Massachusetts Nurse Pleads Guilty To Tampering With Liquid Morphine


Medical misconduct takes on many forms. Also known as malpractice, the act of a medical professional neglecting to take appropriate action to treat a patient is a serious offense. A medical practitioner who provides poor treatment that leads to harm, injury or death is liable to face serious repercussions at the hands of the law. Gwen Rider has discovered this first hand.


As the District of Massachusetts branch of the United States Department of Justice reports, the Northborough-based registered nurse has pleaded guilty to a tampering charge. Last week, Rider was in a Worcester federal court entering her guilty plea. She admitted to tampering with liquid morphine that was prescribed to a nursing home resident in her care.


Morphine is used to relieve moderate to severe pain.


Considered an opiate, the drug works by changing the way the brain and nervous system respond to pain. Morphine can be taken as a liquid solution or an extended-release tablet. Regardless of its form, it is imperative that patients take their correct doses. Especially when it is abused or used over prolonged periods of time, morphine can be habit forming.


More alarmingly, morphine has been known to cause either serious or life-threatening breathing problems. This is especially true during the first 24 to 72 hours of treatment or any time a dose is increased.The risk of developing breathing problems is higher for older adults and those who are weakened or malnourished due to disease.


Officially, Rider pleaded guilty to one count of tampering with a consumer product.


She also pleaded guilty to one count of obtaining a controlled substance by fraud and deception. Arrested in April of 2021, the 42 year-old was employed by a Worcester County nursing home. The illegal act, in question, took place between approximately11:00 p.m. on November 6, 2020 and 7:00 a.m. the following morning.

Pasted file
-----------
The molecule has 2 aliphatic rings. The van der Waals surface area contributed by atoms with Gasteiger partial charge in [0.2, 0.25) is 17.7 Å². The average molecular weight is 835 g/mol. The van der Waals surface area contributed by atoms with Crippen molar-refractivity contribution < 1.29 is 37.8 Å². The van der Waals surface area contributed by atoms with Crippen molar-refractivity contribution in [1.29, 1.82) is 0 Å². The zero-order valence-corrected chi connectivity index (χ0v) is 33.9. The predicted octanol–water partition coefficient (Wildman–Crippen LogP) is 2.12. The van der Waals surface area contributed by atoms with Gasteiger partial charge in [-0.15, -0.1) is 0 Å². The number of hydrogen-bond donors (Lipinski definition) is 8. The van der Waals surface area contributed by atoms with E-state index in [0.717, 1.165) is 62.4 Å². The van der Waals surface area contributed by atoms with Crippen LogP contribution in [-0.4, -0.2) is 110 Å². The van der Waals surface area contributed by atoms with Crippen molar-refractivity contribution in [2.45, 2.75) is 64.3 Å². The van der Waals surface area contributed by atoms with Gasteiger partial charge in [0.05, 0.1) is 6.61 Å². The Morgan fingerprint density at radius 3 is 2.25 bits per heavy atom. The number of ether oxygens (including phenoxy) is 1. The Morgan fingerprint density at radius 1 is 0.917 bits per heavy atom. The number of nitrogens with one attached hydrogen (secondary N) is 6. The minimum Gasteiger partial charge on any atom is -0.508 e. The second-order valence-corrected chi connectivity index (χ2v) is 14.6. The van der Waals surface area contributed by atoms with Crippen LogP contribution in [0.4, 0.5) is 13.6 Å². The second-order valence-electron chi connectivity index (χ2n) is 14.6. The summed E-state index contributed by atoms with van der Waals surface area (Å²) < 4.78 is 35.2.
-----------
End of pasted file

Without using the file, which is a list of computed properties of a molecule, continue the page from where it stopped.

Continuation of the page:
“Rider was on duty in a unit specializing in care for residents suffering from dementia,” explains the DoJ report, “During her shift and while entrusted with the care of a resident suffering from dementia, Rider tampered with a bottle of morphine sulfate prescribed to the patient by removing some of the morphine and adding water to the remaining supply.”


The report confirms that morphine sulfate is a Schedule II controlled substance under federal law. It also notes that a nurse on a subsequent shift administered the adulterated morphine to a patient before the tampering was discovered.


Rider faces a possible 10-year prison term.


As the DoJ informs, the charge of tampering with a consumer product provides for a sentence up to 10 years in prison. Rider also faces up to three years of supervised release and a fine of $250,000. “The charge of obtaining a controlled substance by fraud and deception provides for a sentence of up to four years in prison, up to one year of supervised release and a fine of $250,000,” continues the report.


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